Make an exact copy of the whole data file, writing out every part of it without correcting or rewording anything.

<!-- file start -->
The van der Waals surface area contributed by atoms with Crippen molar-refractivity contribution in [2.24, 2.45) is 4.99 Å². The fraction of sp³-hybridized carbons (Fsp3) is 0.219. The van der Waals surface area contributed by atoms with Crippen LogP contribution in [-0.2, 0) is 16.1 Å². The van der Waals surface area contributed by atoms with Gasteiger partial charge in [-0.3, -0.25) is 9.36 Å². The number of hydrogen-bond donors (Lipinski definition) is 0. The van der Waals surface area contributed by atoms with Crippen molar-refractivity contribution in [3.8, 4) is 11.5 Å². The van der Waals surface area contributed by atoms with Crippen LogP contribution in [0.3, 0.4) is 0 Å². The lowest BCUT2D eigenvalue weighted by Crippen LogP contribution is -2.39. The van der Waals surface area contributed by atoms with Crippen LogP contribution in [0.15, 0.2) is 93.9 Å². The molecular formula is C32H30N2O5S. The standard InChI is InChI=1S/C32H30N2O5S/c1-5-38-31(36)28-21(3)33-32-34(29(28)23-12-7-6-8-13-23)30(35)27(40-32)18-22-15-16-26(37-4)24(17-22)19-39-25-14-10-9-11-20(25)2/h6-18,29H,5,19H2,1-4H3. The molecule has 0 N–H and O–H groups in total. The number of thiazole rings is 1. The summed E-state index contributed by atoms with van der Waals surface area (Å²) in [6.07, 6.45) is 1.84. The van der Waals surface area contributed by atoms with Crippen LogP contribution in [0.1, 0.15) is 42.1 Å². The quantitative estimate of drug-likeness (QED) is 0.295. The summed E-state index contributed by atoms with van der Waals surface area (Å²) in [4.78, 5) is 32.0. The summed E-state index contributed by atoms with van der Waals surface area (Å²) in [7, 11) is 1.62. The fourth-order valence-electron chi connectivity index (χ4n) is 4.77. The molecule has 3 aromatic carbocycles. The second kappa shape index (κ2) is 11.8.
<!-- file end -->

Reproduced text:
The van der Waals surface area contributed by atoms with Crippen molar-refractivity contribution in [2.24, 2.45) is 4.99 Å². The fraction of sp³-hybridized carbons (Fsp3) is 0.219. The van der Waals surface area contributed by atoms with Crippen LogP contribution in [-0.2, 0) is 16.1 Å². The van der Waals surface area contributed by atoms with Gasteiger partial charge in [-0.3, -0.25) is 9.36 Å². The number of hydrogen-bond donors (Lipinski definition) is 0. The van der Waals surface area contributed by atoms with Crippen molar-refractivity contribution in [3.8, 4) is 11.5 Å². The van der Waals surface area contributed by atoms with Crippen LogP contribution in [0.3, 0.4) is 0 Å². The lowest BCUT2D eigenvalue weighted by Crippen LogP contribution is -2.39. The van der Waals surface area contributed by atoms with Crippen LogP contribution in [0.15, 0.2) is 93.9 Å². The molecular formula is C32H30N2O5S. The standard InChI is InChI=1S/C32H30N2O5S/c1-5-38-31(36)28-21(3)33-32-34(29(28)23-12-7-6-8-13-23)30(35)27(40-32)18-22-15-16-26(37-4)24(17-22)19-39-25-14-10-9-11-20(25)2/h6-18,29H,5,19H2,1-4H3. The molecule has 0 N–H and O–H groups in total. The number of thiazole rings is 1. The summed E-state index contributed by atoms with van der Waals surface area (Å²) in [6.07, 6.45) is 1.84. The van der Waals surface area contributed by atoms with Crippen LogP contribution in [0.1, 0.15) is 42.1 Å². The quantitative estimate of drug-likeness (QED) is 0.295. The summed E-state index contributed by atoms with van der Waals surface area (Å²) in [4.78, 5) is 32.0. The summed E-state index contributed by atoms with van der Waals surface area (Å²) in [7, 11) is 1.62. The fourth-order valence-electron chi connectivity index (χ4n) is 4.77. The molecule has 3 aromatic carbocycles. The second kappa shape index (κ2) is 11.8.